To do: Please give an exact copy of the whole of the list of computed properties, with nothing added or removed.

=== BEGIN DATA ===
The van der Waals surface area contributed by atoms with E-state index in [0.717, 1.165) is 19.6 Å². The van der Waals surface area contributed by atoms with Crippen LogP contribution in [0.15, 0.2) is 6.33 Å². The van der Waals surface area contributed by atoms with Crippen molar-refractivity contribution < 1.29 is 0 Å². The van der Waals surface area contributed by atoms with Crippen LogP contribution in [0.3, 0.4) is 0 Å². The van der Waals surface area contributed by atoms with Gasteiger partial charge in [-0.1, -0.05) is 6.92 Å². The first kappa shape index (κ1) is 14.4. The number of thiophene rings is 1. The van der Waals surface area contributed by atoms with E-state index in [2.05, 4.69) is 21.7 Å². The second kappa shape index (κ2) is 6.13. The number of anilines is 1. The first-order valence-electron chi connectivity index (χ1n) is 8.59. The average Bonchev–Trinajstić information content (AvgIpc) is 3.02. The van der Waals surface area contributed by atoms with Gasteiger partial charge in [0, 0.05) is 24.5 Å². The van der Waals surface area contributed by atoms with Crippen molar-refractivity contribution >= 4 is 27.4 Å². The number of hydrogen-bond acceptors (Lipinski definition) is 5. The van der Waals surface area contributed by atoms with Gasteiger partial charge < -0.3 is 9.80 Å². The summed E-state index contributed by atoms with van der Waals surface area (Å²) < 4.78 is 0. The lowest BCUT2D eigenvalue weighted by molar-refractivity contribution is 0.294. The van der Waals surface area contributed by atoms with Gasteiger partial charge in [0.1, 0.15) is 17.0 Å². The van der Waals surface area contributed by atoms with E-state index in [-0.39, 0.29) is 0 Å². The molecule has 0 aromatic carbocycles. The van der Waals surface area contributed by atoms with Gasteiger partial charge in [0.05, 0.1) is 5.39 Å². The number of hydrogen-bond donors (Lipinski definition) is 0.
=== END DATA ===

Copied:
The van der Waals surface area contributed by atoms with E-state index in [0.717, 1.165) is 19.6 Å². The van der Waals surface area contributed by atoms with Crippen LogP contribution in [0.15, 0.2) is 6.33 Å². The van der Waals surface area contributed by atoms with Crippen molar-refractivity contribution < 1.29 is 0 Å². The van der Waals surface area contributed by atoms with Crippen LogP contribution in [0.3, 0.4) is 0 Å². The van der Waals surface area contributed by atoms with Gasteiger partial charge in [-0.1, -0.05) is 6.92 Å². The first kappa shape index (κ1) is 14.4. The number of thiophene rings is 1. The van der Waals surface area contributed by atoms with E-state index in [2.05, 4.69) is 21.7 Å². The second kappa shape index (κ2) is 6.13. The number of anilines is 1. The first-order valence-electron chi connectivity index (χ1n) is 8.59. The average Bonchev–Trinajstić information content (AvgIpc) is 3.02. The van der Waals surface area contributed by atoms with Gasteiger partial charge in [0, 0.05) is 24.5 Å². The van der Waals surface area contributed by atoms with Crippen molar-refractivity contribution >= 4 is 27.4 Å². The number of hydrogen-bond acceptors (Lipinski definition) is 5. The van der Waals surface area contributed by atoms with Gasteiger partial charge < -0.3 is 9.80 Å². The summed E-state index contributed by atoms with van der Waals surface area (Å²) < 4.78 is 0. The lowest BCUT2D eigenvalue weighted by molar-refractivity contribution is 0.294. The van der Waals surface area contributed by atoms with Gasteiger partial charge in [0.1, 0.15) is 17.0 Å². The van der Waals surface area contributed by atoms with E-state index in [-0.39, 0.29) is 0 Å². The molecule has 0 aromatic carbocycles. The van der Waals surface area contributed by atoms with Gasteiger partial charge in [0.05, 0.1) is 5.39 Å². The number of hydrogen-bond donors (Lipinski definition) is 0.